I will start this post with a confession. I have a huge pile of abandoned novels sitting on my computer. I suspect I am not alone.

Second confession. I am a “Pantser.” For those unfamiliar with the term, that means I write “from the seat of my pants.” A “Pantser” is someone who writes without a detailed outline of the novel. I have looked at countless novel outlines by famous authors. I marvel at the level of intricate detail. I have tried to emulate that many times. I fail without exception. It absolutely does not work for me. If you can build an outline like that, this post is not going to interest you.

Third confession. I wish I could outline. I can’t, so let’s move on.

To be clear, I do work from a very basic outline. I know who the good guys are. I know who the bad guys are. I know how it begins. I know how it ends. That’s all. I have no detail on how it’s going to go from beginning to end. That is how I write. It took me many years to accept that.

Now, back to the endless pile of half written novels. Over the last forty years, or so, I have noticed that my novels always become character “deep dives”. I spend an enormous amount of time inside the head of the characters. I get into the ‘nuts and bolts’ of how they think and act. Driving characters through their arcs is where I thrive when writing. That combined with being a “Pantser” is the heart of the problem. In all my abandoned novels, I had the same issue. I wrote myself into a corner I could not escape from. I could not find a way to “plot” my way out of it. I had no real outline. The only way I could fix it would be to go back and do a massive re-write. When faced with that daunting task, I would throw in the towel and move on to the next project.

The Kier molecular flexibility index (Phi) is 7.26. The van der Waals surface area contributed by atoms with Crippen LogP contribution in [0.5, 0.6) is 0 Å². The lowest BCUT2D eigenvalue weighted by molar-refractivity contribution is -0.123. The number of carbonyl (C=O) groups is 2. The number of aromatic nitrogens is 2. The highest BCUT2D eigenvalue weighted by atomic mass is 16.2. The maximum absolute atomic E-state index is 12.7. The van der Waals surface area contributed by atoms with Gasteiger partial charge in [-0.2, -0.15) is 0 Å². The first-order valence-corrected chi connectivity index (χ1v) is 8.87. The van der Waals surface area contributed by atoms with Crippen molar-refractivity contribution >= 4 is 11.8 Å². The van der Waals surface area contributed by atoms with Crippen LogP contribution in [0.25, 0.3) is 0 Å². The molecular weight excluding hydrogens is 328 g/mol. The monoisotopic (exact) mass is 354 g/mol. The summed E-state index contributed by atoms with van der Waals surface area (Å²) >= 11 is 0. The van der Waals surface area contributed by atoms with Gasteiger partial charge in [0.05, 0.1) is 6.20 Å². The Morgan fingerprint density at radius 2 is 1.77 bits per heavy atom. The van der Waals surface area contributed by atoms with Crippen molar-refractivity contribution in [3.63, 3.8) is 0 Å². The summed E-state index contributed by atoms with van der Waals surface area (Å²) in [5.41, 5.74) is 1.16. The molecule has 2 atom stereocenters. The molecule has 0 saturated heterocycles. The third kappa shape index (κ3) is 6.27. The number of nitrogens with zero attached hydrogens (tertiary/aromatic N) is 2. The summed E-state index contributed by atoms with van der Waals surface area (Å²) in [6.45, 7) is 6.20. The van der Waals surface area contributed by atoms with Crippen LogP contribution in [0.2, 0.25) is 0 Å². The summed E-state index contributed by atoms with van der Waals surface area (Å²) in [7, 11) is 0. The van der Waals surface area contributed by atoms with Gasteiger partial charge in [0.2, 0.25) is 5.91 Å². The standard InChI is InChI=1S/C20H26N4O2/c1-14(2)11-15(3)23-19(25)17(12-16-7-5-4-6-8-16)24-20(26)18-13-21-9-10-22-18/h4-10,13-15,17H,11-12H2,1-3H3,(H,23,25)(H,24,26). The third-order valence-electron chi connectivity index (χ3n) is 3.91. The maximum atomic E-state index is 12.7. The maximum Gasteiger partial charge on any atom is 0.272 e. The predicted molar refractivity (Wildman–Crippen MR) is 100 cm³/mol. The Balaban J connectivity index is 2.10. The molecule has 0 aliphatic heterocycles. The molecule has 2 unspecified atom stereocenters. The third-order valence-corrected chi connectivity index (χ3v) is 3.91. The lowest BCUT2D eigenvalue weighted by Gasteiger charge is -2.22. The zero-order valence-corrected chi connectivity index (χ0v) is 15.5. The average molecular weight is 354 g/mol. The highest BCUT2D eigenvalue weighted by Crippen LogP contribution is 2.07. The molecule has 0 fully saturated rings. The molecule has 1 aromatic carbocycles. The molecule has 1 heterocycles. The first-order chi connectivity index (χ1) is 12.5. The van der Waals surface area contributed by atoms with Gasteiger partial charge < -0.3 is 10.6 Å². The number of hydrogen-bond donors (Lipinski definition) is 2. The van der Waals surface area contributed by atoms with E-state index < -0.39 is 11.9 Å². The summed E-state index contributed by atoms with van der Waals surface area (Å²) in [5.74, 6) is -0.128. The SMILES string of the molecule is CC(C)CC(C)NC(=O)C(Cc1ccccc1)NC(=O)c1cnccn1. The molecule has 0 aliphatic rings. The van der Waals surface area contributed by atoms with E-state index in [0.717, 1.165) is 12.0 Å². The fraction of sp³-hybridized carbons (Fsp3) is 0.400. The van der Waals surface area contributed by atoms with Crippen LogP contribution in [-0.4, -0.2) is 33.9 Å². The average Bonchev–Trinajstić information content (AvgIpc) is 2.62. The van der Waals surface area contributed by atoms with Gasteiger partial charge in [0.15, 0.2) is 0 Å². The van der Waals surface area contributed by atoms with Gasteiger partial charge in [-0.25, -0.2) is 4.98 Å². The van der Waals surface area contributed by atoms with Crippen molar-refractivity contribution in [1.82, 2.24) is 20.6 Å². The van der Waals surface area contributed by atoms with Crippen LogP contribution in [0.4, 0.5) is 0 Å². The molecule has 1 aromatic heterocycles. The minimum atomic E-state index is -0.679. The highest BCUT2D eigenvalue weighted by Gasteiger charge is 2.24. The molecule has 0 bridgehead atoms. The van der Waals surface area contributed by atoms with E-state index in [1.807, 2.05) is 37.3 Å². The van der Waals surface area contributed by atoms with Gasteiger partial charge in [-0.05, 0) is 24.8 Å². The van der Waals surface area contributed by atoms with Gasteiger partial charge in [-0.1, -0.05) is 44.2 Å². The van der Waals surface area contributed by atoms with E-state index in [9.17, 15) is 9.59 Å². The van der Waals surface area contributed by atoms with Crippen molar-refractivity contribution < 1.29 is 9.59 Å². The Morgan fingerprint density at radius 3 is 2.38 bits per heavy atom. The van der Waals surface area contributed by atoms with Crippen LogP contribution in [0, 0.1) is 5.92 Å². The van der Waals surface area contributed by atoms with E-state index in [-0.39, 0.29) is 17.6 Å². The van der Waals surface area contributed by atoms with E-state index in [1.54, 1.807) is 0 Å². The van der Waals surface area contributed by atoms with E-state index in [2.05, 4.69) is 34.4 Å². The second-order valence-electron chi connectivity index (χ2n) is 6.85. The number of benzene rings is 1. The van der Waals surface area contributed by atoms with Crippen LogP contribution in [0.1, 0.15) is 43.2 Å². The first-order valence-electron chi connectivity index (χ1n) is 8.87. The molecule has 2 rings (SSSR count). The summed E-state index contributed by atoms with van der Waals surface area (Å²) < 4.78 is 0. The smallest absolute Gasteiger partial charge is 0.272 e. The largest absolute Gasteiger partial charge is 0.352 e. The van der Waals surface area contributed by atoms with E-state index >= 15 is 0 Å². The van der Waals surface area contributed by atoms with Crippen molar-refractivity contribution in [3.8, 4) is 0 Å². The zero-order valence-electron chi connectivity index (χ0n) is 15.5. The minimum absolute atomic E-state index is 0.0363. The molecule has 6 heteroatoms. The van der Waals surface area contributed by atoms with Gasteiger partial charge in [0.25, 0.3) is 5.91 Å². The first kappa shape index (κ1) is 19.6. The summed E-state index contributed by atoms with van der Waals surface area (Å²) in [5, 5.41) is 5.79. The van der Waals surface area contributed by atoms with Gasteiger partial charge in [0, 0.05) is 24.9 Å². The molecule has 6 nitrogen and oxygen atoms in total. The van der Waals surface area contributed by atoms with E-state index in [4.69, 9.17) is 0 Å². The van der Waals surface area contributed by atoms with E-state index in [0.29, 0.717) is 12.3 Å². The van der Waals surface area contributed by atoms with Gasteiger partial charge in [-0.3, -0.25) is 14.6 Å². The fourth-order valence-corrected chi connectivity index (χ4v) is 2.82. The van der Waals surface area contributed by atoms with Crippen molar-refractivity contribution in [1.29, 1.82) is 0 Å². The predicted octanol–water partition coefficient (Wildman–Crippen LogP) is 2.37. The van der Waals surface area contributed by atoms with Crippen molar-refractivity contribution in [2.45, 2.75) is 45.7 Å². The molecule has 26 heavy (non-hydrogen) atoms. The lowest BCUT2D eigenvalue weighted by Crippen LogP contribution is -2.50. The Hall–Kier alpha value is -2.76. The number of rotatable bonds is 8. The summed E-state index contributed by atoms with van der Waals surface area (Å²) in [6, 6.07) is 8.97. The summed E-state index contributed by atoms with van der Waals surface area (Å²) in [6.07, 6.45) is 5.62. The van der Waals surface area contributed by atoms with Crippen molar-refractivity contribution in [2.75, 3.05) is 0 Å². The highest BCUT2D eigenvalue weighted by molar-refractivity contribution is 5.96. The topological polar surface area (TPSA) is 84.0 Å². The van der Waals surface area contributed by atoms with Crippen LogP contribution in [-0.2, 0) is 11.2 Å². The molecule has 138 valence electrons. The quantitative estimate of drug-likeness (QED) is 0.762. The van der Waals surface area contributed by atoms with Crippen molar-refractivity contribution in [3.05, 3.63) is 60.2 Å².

Often, I would try to outline again so I would not end up in the corner. Eventually, I would remember that I can’t outline if my life depended on it and give up. Then I would try and do and “event driven” as opposed to character driven work. Why? Because isn’t that what I was supposed to be doing? But invariably, I ended up inside the characters heads again and the “event driven” novel went out the window.

After many years of beating my head against the wall I had an epiphany. It’s all about the characters for me! The real problem I was having was that the plot was disassociated from the character arcs! Now, I outline the characters, not the novel. Then, I let the characters take me on a journey with them.  It works for me! The best part about beating your head against the wall comes when you stop!

So, in a nutshell. If you’re a “Pantser” and you’ve written yourself into the corner countless times, try detailed character outlines. Review them carefully, then let the characters take you on a journey.  It works for me. I hope it works for you.

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I will start this post with a confession. I have a huge pile of abandoned novels sitting on my computer. I suspect I am not alone. Second confession. I am a “Pantser.” For those unfamiliar with the term, that means I write […]

Jason Gabriel